William L. Hasler

Disclosures

Curr Opin Gastroenterol. 2012;28(6):621-628. 

In This Article

Causes of Gastroparesis

Gastroparesis most often is idiopathic, diabetic, or postsurgical in nature, with other causes representing a minority of cases. Sixty-four percent of a large database was comprised of idiopathic patients, whereas 31% were diabetic.[5]

Idiopathic Gastroparesis

Idiopathic gastroparetics are young (mean 41 years), mostly women (88%), and report predominant symptoms of nausea (34%), vomiting (19%), and pain (23%).[5] Depression (18%) and anxiety (36%) are commonly experienced. The condition may develop after acute infection (gastroenteritis, food poisoning, respiratory infection) in 20%, but causative organisms are rarely found. Idiopathic gastroparesis overlaps with several Rome III diagnoses including chronic idiopathic nausea and functional vomiting. Furthermore, 86% meet Rome III criteria for the postprandial distress variant of functional dyspepsia.[5]

Several factors contribute to idiopathic gastroparesis pathophysiology. Twenty-nine percent exhibit heightened perception of gastric distention, whereas 43% show blunted fundic accommodation reflexes. Other abnormalities include vagal neuropathy and increased inflammatory markers.

Diabetic Gastroparesis

Diabetes is the disease often associated with gastroparesis. A recent questionnaire study observed that 9.8% of type 1 diabetics experienced gastroparesis symptoms that correlated with neuropathy (P < 0.001) and retinopathy (P = 0.006) with trends to correlation with nephropathy (P = 0.08).[7] Incidences for developing gastroparesis are reportedly low (5.2% over 10 years in type 1 versus 1% in type 2 diabetes) but are greater versus controls (0.2%).[8] Delayed emptying is demonstrable in 27–65% with type 1 diabetes and up to 30% with type 2 diabetes. Type 2 diabetics with gastroparesis are 13 years older than idiopathic patients and have higher body mass.[9] Obesity itself is reportedly a predictor of gastroparesis symptoms in type 2 diabetics, suggesting a possible pathogenic role.[10] Type 1 patients more often are hospitalized and use prokinetic agents versus type 2 diabetic and idiopathic patients. Symptoms most often promoting evaluation are vomiting in diabetics and pain in idiopathics.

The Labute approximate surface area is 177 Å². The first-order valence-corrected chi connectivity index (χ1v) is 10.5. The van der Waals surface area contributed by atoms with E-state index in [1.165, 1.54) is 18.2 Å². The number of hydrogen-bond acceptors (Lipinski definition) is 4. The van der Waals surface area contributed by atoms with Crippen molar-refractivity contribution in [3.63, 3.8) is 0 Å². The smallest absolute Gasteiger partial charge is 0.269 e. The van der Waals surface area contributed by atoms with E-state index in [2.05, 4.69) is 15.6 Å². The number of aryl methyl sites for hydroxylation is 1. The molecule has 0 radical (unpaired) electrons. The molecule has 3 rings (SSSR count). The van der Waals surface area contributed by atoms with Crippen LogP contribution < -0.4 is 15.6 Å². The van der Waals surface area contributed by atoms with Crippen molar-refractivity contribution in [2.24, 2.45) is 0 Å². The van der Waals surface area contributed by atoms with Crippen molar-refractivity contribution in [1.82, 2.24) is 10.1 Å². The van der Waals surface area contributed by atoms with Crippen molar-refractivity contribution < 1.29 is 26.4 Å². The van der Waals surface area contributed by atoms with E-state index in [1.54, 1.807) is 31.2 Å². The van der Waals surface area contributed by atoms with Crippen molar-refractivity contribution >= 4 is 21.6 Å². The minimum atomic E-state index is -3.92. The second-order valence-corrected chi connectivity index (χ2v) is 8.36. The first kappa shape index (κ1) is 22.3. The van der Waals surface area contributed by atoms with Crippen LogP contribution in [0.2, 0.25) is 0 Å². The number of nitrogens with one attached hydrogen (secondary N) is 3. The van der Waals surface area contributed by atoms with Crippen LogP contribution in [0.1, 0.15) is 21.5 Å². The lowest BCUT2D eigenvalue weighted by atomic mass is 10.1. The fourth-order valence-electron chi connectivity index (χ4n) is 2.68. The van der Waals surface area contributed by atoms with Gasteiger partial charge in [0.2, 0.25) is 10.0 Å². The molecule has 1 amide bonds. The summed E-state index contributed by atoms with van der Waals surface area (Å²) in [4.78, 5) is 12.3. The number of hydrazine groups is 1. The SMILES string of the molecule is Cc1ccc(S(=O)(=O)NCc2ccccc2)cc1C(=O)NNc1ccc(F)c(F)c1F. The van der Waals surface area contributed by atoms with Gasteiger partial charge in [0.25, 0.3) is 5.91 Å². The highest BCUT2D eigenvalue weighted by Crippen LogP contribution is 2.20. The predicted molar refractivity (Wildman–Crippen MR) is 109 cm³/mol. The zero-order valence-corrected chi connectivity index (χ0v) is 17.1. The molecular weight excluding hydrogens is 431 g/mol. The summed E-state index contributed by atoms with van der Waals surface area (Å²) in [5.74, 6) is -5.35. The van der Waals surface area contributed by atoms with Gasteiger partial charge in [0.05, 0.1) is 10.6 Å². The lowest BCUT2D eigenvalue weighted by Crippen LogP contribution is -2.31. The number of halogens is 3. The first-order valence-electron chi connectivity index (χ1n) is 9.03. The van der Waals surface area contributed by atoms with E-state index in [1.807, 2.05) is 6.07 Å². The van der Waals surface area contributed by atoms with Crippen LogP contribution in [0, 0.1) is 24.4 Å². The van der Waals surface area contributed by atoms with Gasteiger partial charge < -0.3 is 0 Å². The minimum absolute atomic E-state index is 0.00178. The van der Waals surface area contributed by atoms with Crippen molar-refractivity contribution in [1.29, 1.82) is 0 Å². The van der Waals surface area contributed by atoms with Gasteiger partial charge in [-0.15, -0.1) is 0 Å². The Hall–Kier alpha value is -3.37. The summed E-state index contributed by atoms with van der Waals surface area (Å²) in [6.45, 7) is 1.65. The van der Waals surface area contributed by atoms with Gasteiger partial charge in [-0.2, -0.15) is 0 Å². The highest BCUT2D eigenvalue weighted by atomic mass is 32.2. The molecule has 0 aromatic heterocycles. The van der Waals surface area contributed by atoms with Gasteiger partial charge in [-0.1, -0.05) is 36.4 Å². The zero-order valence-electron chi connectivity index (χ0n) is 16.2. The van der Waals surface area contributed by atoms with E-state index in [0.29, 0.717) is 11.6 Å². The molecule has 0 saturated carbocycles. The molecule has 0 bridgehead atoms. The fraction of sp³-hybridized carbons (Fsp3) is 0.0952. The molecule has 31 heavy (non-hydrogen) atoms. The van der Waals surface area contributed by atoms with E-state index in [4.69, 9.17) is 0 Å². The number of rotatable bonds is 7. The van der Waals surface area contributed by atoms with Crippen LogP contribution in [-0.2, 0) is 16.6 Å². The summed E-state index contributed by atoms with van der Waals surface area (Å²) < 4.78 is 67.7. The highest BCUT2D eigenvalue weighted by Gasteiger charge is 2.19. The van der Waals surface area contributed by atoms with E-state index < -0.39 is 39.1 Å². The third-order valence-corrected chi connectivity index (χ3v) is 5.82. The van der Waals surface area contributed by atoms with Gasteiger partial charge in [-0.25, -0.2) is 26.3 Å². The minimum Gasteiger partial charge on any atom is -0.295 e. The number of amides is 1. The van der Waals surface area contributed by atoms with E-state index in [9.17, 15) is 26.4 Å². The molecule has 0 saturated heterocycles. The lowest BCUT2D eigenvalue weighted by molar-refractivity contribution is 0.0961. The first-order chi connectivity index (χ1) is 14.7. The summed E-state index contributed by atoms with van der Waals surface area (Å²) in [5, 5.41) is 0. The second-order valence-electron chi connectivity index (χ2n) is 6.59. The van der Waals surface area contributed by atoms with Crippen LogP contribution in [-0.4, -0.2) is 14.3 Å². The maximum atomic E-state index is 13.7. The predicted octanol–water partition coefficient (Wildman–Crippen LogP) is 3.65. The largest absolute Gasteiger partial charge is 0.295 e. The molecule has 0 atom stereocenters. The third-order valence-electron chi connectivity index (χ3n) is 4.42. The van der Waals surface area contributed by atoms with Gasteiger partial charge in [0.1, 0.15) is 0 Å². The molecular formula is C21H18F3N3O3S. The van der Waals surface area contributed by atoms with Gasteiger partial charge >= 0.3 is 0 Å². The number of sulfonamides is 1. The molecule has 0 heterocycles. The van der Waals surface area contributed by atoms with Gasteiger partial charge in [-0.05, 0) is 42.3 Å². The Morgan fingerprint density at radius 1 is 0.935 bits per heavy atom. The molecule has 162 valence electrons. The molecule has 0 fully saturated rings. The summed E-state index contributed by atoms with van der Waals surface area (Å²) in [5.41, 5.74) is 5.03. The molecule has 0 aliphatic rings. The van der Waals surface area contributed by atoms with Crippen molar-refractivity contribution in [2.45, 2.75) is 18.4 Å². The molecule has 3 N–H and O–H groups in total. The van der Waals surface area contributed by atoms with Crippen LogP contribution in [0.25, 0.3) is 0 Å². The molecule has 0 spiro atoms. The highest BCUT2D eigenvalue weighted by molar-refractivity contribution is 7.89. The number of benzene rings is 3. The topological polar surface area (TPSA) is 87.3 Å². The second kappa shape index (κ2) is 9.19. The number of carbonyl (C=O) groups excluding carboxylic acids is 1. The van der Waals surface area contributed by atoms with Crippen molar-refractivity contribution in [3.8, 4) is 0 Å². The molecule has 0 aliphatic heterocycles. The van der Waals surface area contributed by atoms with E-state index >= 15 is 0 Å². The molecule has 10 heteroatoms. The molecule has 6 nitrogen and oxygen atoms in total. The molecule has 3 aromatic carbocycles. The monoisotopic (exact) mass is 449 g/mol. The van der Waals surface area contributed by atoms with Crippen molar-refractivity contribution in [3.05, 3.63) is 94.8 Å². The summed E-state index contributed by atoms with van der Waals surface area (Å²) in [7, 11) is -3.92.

The pathogenesis of diabetic gastroparesis is multifactorial. Regional defects are demonstrable including blunted antral contractions, spastic pyloric and small intestinal motility, hypersensitivity to fundic distention, and impaired gastric accommodation to meals. Autonomic and vagal neuropathy may be prominent. Smooth muscle contractility is impaired in some type 1 patients. Acute hyperglycemia delays gastric emptying, disrupts antropyloric motility, and blunts responsiveness to prokinetic medications.

Postsurgical Gastroparesis

Gastroparesis may complicate operations for peptic ulcer disease, esophagogastric neoplasia, and weight reduction. Vagal damage occurs in 4–40% of patients undergoing laparoscopic fundoplication that can rarely cause gastroparesis. Delayed gastric emptying after pancreaticoduodenectomy has been stratified into three severity grades and is seen most often in women and with preoperative heart failure or a complicated postoperative course.[11]

Other Causes

Other defined causes of gastroparesis include radiation therapy, radiofrequency ablation of atrial arrhythmias, gastric ischemia from celiac artery occlusion or the median arcutate ligament syndrome, paraneoplastic influences, connective tissue diseases (scleroderma, systemic lupus erythematosus, polymyositis), Chagas disease, neurologic disorders (Parkinson's disease, stroke, dysautonomia syndromes, multiple sclerosis, spinal injury, neurofibromatosis, peripheral nerve disorders), eating disorders, pregnancy, and other hormonal dysregulation (hypothyroidism, hyperparathyroidism, Addison's disease), Crohn's disease, pancreatic disease, and other functional bowel disorders, and dysmotility syndromes. Exogenous causes include prescription drugs, cancer chemotherapy, and total parenteral nutrition. A recent report characterized gastroparesis as a complication of lung transplantation, particularly in individuals who develop bronchiolitis obliterans.[12] Children may develop gastroparesis from viral infection (18%) or mitochondrial dysfunction (8%).[13] Affected infants are predominantly boys; most adolescent gastroparetics are girls.

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